Eight essential albums of 2015 so far

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Some critics argue albums are dead and singles will prove supreme. But with these eight releases, this year’s musicians set out to prove critics wrong.

No Cities to Love — Sleater-Kinney

Genre: Indie rock

Release: January 20

After a 10-year absence from the indie-rock scene, Sleater-Kinney has come back in a big way. Each song on this album packs a punch, and the post-punk throwback sound is refreshing in an often confused genre. Some fans feared No Cities to Love might tarnish the seven-album legacy Sleater Kinney established, but the result more than justifies the risk.

 

I Love You, Honeybear — Father John Misty

Genre: Indie rock

Release: February 10

Sarcasm is difficult to convey in music, but Josh Tillman has mastered the art. His second album turns his passion and anger into an opportunity to toy with listeners’ emotions. The songs themselves are just friendly enough for his messages to go out to a wide audience, making this album a good listen for all types of music fans.

 

To Pimp a Butterfly — Kendrick Lamar

Genre: Hip-hop

Release: March 15

Kendrick Lamar combined funk and jazz influences with inspirations from today’s social issues to create this complex release. With collaborations gallore, To Pimp a Butterfly presents itself as one fluid assessment of society. An ear for the most minor of details is necessary to fully grasp this album, but it is entirely worth the effort to understand what could be Lamar’s magnum opus.

 

The Powers That B — Death Grips

Genre: Experimental hip-hop/punk

Release: March 31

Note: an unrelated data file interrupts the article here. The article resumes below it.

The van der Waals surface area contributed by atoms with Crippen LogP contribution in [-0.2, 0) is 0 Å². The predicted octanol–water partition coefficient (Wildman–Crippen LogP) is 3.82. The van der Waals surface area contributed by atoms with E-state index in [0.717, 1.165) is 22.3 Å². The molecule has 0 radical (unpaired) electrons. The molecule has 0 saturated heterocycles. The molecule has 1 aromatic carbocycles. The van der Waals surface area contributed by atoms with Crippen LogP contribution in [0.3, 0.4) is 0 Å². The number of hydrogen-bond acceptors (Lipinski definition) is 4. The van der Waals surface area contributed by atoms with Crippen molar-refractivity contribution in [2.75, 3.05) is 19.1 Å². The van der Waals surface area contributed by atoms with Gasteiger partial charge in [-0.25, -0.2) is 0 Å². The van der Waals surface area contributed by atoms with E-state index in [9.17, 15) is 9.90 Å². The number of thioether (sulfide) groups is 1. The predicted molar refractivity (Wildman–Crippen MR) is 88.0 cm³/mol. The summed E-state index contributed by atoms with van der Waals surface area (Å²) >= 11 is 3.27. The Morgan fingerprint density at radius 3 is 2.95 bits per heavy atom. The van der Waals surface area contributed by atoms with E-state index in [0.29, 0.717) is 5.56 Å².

Being a fan of Death Grips can be a struggle, but listeners put up with the band’s shenanigans for one reason: Death Grips’ music is damn good. Its blend of traditional hip-hop with industrial and noise music results in an unbridled fury of energy with concerts bordering on riots. The sound on The Powers That B is chaotic and revitalizing compared to many self-described challenging acts.

 

Sometimes I Sit and Think, and Sometimes I Just Sit — Courtney Barnett

Genre: Indie rock

Release: March 20

This project’s formula was simple: an underground artist with no apparent agenda. The results are almost unexpected, with Barnett’s songwriting talents and humor shining through. Sometimes I Sit’s natural origin is its key to success, making it a great casual listen.

 

Sound & Color — Alabama Shakes

Genre: Roots rock/soul

Release: April 21

The Shakes’ sophomore effort brought their lively stage presence directly to the ears of listeners. Brittany Howard’s powerful but fragile voice shines through on each, allowing fans to connect every change in emotion she experiences. A full listen to Sound & Color is an experience any music fan should have.

 

Surf — Donnie Trumpet & The Social Experiment

Genre: Hip-hop

Release: May 28

Chance the Rapper traded in his tongue-twisting bars for a laid-back collaboration with the Social Experiment, solely because he wanted to. One listen to this album will show exactly why collaboration in music is important; it brings out parts of an artist they may have never known they had. This album is chock full of good vibes and sonically pleasing moments.

 

In Colour — Jamie xx

Genre: Electronica

Release: May 29

Electronic music is associated with energetic anthems, but Jamie xx, a member of London-based band The xx, wants to see more variety in the growing genre. In Colour feels like a culmination of everything Jamie xx has produced in his career, including both dance hits and surprising somber moments. His ability to convey an array of emotions makes this one of the best electronic records in recent memory.